Talking Jazz

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The 12th London Jazz Festival begins this lunchtime. Today's line-up is a good example of the mix, with the intelligent young British pianist Zoe Rahman beginning the proceedings on the Festival Hall free stage, followed by the highly-rated New Yorker Jason Lindner bashing Pizza Express's piano in Soho.

By this point the festival-goer will have to choose: John Coltrane's son Ravi, also a saxophonist, is at the Purcell Room, while one of the UK's new wave of singers, Gwyneth Herbert, is next door at the Queen Elizabeth Hall. Across town, at the Barbican, the Dizzy Gillespie Alumni Big Band will be swinging hell for leather and, at Ronnie Scott's, those old cheese-merchants the Yellowjackets are sneaking in on the act.

Actually, the Yellowjackets will be finishing a residency, so they would have been there anyway; which could prompt one to query what difference the LJF makes to London's jazz clubs, given that they would have filled their programmes anyway. This feels like a niggle. The fact that big names like two US tenor players of very different generations, Branford Marsalis and Sam Rivers, are under the same umbrella as them gives a boost to much smaller but sparky British groups like Acoustic Ladyland and Soothsayers, who are performing at the Spitz.

The organisers haven't shied away from the serious. For those who can stand listening to that stuff, the free-jazz pioneer Cecil Taylor is in a double bill with another oddball, Anthony Braxton. Although the name of Graham Collier may not mean much to many people, an evening celebrating his music at the QEH should be one of the high points of the festival. Collier, who formerly ran the jazz course at the Royal Academy of Music, recorded some extraordinary albums in the late Sixties and early Seventies that never received the attention they deserved.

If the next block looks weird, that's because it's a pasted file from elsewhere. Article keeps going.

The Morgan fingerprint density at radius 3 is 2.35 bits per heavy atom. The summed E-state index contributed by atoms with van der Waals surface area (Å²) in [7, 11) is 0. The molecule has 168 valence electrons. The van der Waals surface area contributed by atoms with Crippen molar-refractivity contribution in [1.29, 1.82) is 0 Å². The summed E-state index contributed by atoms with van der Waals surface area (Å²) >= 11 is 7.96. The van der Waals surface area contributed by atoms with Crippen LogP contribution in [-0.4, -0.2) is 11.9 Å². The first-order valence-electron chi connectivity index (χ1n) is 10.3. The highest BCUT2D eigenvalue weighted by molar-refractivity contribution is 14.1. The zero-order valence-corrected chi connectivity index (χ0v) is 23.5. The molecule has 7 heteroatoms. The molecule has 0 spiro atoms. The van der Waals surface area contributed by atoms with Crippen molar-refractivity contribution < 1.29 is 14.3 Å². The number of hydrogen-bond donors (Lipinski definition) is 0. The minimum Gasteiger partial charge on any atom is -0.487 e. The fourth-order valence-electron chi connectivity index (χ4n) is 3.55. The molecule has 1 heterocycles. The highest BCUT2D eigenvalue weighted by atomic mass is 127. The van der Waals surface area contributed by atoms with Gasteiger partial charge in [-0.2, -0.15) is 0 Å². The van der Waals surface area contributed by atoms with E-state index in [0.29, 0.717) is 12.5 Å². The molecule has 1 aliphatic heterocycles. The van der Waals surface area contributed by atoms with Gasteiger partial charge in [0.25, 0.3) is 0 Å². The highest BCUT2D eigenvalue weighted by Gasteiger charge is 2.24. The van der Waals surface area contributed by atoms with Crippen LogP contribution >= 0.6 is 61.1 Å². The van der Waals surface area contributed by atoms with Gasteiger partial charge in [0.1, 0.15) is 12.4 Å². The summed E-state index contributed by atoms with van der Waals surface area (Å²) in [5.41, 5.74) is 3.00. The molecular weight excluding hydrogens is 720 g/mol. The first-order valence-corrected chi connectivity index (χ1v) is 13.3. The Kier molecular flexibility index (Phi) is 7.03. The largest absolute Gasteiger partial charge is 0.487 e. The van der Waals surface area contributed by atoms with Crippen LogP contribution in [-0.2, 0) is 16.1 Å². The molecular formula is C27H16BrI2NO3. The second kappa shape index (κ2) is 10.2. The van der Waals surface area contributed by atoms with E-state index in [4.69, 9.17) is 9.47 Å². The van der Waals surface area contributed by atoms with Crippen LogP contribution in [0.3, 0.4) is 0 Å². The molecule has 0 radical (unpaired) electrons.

Thankfully there's little intrusion by the world music gang this year, and although you can go and see Jamie Cullum or Peter Cincotti if you fancy some middle-of-the-road vocals, there are also a couple of singers who are worth catching. Silje Nergaard is interviewed on the opposite page, and Madeleine Peyroux, a New Yorker whose voice is an astonishingly lifelike echo of Billie Holiday's, is at Pizza Express.

The free stage at the Festival Hall is a good place by which to linger. On Wednesday it'll be filled by a superb trumpeter whom Londoners have had too little chance to hear, the Birmingham-based Bryan Corbett. And, on the Sunday 21 November, the last day of the festival, the Babel record label stable will be on all day. In Chelsea, the 606 club is the venue for British jazzers including Stan Tracey, Dave O'Higgins and Liane Carroll, while in Camden the Jazz Café will feature the young champion of the bass, Christian McBride.

Seven out of ten, then, for the programme. The only real criticism that could be made is that the sprinkling of stardust might have been more generous. It's a small caveat, though, and shouldn't stop the organisers getting a small pat on the back.

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